While unlikely, it is possible to get pregnant less than 6 weeks after having a baby. However, it is impossible until a woman ovulates again. The point at which ovulation happens varies from person to person, which means some women could get pregnant earlier than others.
Sometimes, ovulation happens before a period, so it is also possible for a woman to get pregnant before having the first postpartum period.
In this article, learn more about how soon a woman can get pregnant after having a baby, as well as how long to wait, and the possible risks of pregnancies that are too close together.
Ovulation and the first postpartum period?
Ovulation occurs when an ovary releases an egg for fertilization. If the egg is unfertilized, the body expels the egg, the uterine lining, and blood in a menstrual period. Ovulation must occur for a woman to get pregnant, and regular periods are a sign that a woman has ovulated.
A 2011 review of previous studies found that women ovulate for the first time between 45 to 94 days after giving birth. Most women did not begin ovulating until at least 6 weeks after childbirth, but a few ovulated sooner.
Usually, women who are not breastfeeding ovulate sooner after giving birth than women who do breastfeed.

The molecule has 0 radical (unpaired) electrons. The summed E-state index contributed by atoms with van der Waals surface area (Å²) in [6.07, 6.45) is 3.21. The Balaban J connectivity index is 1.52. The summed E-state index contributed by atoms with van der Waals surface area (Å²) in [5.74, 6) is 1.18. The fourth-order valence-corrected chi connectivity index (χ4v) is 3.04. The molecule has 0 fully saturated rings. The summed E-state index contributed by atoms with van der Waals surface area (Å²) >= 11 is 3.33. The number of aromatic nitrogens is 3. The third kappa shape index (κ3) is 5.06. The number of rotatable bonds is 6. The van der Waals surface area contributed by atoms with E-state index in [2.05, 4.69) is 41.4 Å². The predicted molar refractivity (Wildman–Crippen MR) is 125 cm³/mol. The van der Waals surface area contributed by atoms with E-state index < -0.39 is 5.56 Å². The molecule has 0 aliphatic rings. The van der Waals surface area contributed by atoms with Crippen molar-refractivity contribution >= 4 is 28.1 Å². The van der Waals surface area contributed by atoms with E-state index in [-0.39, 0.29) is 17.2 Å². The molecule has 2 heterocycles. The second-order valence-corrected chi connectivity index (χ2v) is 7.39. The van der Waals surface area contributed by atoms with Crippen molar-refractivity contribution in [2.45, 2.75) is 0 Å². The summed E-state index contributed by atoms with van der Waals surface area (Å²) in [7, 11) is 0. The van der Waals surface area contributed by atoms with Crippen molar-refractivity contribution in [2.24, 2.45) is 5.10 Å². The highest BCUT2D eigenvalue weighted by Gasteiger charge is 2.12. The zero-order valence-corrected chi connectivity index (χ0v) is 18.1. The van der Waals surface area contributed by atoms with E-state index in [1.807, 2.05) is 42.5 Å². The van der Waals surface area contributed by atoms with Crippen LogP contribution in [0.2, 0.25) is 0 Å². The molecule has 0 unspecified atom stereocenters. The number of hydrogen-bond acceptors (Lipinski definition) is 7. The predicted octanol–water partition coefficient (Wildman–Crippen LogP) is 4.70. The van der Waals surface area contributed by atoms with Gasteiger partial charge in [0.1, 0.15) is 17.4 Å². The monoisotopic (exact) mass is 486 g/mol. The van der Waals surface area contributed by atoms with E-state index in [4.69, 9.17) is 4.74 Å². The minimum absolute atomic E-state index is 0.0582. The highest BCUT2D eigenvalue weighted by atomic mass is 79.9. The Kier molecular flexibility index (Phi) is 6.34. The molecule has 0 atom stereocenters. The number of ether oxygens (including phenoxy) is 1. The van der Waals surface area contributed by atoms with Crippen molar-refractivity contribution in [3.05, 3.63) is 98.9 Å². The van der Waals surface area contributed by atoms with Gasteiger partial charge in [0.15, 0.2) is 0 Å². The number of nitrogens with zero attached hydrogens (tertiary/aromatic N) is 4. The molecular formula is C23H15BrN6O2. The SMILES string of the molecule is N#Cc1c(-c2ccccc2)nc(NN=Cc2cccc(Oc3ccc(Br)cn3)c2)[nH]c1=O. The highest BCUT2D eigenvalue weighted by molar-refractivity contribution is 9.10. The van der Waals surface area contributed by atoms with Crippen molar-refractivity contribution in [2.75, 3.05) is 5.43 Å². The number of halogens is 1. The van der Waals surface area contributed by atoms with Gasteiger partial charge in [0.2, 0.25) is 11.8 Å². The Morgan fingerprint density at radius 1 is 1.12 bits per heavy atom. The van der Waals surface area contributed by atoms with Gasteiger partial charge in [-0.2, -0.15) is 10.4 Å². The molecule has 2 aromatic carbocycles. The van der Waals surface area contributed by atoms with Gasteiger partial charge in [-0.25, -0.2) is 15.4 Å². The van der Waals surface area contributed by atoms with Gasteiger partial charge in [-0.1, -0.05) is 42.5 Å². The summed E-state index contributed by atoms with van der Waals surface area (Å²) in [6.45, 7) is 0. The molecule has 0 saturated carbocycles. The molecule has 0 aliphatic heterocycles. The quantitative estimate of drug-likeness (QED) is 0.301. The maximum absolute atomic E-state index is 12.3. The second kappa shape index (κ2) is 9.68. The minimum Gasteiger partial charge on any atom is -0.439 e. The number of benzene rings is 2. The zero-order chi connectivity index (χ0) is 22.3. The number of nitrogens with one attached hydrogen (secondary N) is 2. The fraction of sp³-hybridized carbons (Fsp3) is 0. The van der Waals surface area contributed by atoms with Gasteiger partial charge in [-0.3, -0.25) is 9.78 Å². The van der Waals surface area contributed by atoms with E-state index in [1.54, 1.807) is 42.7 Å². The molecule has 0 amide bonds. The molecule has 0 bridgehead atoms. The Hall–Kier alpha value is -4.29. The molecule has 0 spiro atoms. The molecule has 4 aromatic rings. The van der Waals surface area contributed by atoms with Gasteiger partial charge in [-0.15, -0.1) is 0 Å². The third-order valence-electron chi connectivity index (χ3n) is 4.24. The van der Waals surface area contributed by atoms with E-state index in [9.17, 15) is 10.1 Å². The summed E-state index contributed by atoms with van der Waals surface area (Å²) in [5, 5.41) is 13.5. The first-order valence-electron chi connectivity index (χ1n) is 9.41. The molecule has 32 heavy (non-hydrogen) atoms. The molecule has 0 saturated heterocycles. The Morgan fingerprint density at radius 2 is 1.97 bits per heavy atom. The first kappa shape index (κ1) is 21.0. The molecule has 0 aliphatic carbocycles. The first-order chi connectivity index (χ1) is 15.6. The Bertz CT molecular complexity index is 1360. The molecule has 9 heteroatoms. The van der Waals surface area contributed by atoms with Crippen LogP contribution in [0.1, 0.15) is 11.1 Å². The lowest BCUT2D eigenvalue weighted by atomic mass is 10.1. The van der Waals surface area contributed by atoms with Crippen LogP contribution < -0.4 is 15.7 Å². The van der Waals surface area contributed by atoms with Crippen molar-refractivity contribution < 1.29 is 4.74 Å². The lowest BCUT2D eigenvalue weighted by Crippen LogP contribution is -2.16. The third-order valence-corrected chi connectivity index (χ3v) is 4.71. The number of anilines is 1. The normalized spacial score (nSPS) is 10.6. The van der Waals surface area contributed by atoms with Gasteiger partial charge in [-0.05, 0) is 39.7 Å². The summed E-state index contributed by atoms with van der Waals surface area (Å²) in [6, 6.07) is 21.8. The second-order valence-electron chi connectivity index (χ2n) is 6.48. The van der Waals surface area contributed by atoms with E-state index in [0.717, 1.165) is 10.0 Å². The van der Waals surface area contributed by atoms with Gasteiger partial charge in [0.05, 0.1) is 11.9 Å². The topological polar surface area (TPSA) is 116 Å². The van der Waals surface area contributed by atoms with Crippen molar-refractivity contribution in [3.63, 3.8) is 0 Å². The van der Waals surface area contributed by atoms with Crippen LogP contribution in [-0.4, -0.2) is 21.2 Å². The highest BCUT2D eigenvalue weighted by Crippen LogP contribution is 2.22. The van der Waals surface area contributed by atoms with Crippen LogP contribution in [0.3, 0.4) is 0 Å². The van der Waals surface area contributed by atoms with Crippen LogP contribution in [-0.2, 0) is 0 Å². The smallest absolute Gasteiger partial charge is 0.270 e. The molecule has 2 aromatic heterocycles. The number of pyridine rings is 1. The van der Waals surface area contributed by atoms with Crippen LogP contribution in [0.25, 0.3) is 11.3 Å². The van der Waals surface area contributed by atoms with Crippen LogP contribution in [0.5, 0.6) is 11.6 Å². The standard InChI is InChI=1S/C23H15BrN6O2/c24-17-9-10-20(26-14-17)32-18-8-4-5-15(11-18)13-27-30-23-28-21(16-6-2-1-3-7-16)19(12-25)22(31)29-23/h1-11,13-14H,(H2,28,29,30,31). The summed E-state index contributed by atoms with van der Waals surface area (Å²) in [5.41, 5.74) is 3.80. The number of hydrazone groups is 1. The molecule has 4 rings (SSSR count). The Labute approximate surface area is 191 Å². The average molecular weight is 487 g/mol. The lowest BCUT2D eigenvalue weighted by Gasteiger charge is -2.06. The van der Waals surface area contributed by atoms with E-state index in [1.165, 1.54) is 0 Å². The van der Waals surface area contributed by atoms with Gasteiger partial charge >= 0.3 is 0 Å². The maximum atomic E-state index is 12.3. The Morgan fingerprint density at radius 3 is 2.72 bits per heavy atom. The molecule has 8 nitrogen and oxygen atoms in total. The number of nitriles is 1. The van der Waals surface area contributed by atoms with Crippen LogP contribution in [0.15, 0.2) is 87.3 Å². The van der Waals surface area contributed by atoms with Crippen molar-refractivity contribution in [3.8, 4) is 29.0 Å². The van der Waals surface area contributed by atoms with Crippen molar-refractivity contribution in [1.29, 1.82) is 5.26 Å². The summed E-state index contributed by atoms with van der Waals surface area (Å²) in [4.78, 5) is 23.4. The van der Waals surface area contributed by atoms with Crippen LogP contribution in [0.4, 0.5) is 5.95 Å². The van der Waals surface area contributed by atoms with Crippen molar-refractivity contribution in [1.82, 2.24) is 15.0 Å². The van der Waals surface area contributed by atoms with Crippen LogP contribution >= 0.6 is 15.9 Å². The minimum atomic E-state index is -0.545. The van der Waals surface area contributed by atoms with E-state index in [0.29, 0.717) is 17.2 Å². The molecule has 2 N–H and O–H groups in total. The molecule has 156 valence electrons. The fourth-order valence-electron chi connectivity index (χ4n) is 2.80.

However, a woman’s first ovulation cycle might occur before she gets her first postpartum period. This means that it is possible for a woman to get pregnant before menstruation begins again.
Pregnancy causes many hormonal shifts, and it takes the body time to get back to normal. For many women, their first few postpartum periods are irregular.
Can you get pregnant while breastfeeding?
Breastfeeding often prevents ovulation, but this is not always the case. However, women who breastfeed their infants exclusively for 6 months are less likely to ovulate during this time than women who do not breastfeed.
According to the Centers for Disease Control and Prevention (CDC), the following three factors must be present for LAM to have the best chance at preventing pregnancy:
- The baby must be younger than 6 months old. After 6 months, breastfeeding often becomes less frequent, increasing the risk that ovulation will return.
- The mother must be exclusively or almost exclusively breastfeeding. Giving formula or other foods to the baby increases the time between breastfeeding sessions. Breastfeeding on demand with intervals of no more than 4–6 hours between feedings is the most effective strategy.
- The woman’s period must not have returned. While not all menstruating women are fertile, the return of a woman’s period suggests the body is preparing to ovulate.
Research on the effectiveness of the LAM is mixed. One major challenge of this method is that it is difficult to use correctly. Traveling away from the baby overnight or spending long days at work can create gaps in breastfeeding that make this method less effective.
According to Planned Parenthood, LAM is about 98 percent effective when people use this method in the first 6 months after the baby is born.
After 6 months postpartum, LAM is less effective. Women who are not considering another pregnancy might think about starting to use another contraceptive method.